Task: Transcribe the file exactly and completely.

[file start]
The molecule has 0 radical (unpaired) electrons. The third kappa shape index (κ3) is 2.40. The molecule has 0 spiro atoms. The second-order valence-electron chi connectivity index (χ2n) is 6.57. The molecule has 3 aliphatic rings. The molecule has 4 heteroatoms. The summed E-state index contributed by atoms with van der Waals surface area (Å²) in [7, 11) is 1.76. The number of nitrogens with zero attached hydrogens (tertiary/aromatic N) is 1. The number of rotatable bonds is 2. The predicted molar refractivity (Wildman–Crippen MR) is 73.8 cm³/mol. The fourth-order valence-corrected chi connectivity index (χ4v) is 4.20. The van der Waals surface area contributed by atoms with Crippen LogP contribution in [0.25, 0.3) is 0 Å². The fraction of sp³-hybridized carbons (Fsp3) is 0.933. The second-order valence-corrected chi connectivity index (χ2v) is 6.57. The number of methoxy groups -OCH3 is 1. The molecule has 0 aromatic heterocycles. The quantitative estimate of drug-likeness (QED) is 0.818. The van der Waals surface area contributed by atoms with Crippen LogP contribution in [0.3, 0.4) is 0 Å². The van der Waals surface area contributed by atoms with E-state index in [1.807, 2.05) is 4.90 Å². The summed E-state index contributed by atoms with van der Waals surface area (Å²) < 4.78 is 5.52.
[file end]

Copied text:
The molecule has 0 radical (unpaired) electrons. The third kappa shape index (κ3) is 2.40. The molecule has 0 spiro atoms. The second-order valence-electron chi connectivity index (χ2n) is 6.57. The molecule has 3 aliphatic rings. The molecule has 4 heteroatoms. The summed E-state index contributed by atoms with van der Waals surface area (Å²) in [7, 11) is 1.76. The number of nitrogens with zero attached hydrogens (tertiary/aromatic N) is 1. The number of rotatable bonds is 2. The predicted molar refractivity (Wildman–Crippen MR) is 73.8 cm³/mol. The fourth-order valence-corrected chi connectivity index (χ4v) is 4.20. The van der Waals surface area contributed by atoms with Crippen LogP contribution in [0.25, 0.3) is 0 Å². The fraction of sp³-hybridized carbons (Fsp3) is 0.933. The second-order valence-corrected chi connectivity index (χ2v) is 6.57. The number of methoxy groups -OCH3 is 1. The molecule has 0 aromatic heterocycles. The quantitative estimate of drug-likeness (QED) is 0.818. The van der Waals surface area contributed by atoms with Crippen LogP contribution in [0.3, 0.4) is 0 Å². The van der Waals surface area contributed by atoms with E-state index in [1.807, 2.05) is 4.90 Å². The summed E-state index contributed by atoms with van der Waals surface area (Å²) < 4.78 is 5.52.